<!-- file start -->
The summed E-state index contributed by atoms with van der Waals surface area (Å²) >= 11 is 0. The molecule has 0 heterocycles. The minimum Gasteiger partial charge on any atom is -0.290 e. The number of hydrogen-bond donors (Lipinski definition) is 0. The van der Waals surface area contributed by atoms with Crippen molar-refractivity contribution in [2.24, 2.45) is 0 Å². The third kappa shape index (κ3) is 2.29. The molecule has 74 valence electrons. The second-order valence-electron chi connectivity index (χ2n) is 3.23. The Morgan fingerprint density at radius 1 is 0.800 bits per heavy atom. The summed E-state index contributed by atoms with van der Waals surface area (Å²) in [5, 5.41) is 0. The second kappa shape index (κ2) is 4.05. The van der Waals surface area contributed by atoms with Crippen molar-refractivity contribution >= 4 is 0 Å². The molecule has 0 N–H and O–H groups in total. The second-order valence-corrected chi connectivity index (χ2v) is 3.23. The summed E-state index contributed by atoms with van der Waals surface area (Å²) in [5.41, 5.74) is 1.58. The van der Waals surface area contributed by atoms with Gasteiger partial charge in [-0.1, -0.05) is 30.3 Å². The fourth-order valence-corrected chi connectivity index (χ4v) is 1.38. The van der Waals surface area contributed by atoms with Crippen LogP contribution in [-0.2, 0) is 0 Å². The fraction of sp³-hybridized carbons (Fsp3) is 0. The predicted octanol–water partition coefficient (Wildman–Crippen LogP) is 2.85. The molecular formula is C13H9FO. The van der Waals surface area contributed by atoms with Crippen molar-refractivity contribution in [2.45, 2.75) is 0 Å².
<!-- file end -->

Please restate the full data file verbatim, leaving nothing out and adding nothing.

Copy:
The summed E-state index contributed by atoms with van der Waals surface area (Å²) >= 11 is 0. The molecule has 0 heterocycles. The minimum Gasteiger partial charge on any atom is -0.290 e. The number of hydrogen-bond donors (Lipinski definition) is 0. The van der Waals surface area contributed by atoms with Crippen molar-refractivity contribution in [2.24, 2.45) is 0 Å². The third kappa shape index (κ3) is 2.29. The molecule has 74 valence electrons. The second-order valence-electron chi connectivity index (χ2n) is 3.23. The Morgan fingerprint density at radius 1 is 0.800 bits per heavy atom. The summed E-state index contributed by atoms with van der Waals surface area (Å²) in [5, 5.41) is 0. The second kappa shape index (κ2) is 4.05. The van der Waals surface area contributed by atoms with Crippen molar-refractivity contribution >= 4 is 0 Å². The molecule has 0 N–H and O–H groups in total. The second-order valence-corrected chi connectivity index (χ2v) is 3.23. The summed E-state index contributed by atoms with van der Waals surface area (Å²) in [5.41, 5.74) is 1.58. The van der Waals surface area contributed by atoms with Gasteiger partial charge in [-0.1, -0.05) is 30.3 Å². The fourth-order valence-corrected chi connectivity index (χ4v) is 1.38. The van der Waals surface area contributed by atoms with Crippen LogP contribution in [-0.2, 0) is 0 Å². The fraction of sp³-hybridized carbons (Fsp3) is 0. The predicted octanol–water partition coefficient (Wildman–Crippen LogP) is 2.85. The molecular formula is C13H9FO. The van der Waals surface area contributed by atoms with Crippen molar-refractivity contribution in [2.45, 2.75) is 0 Å².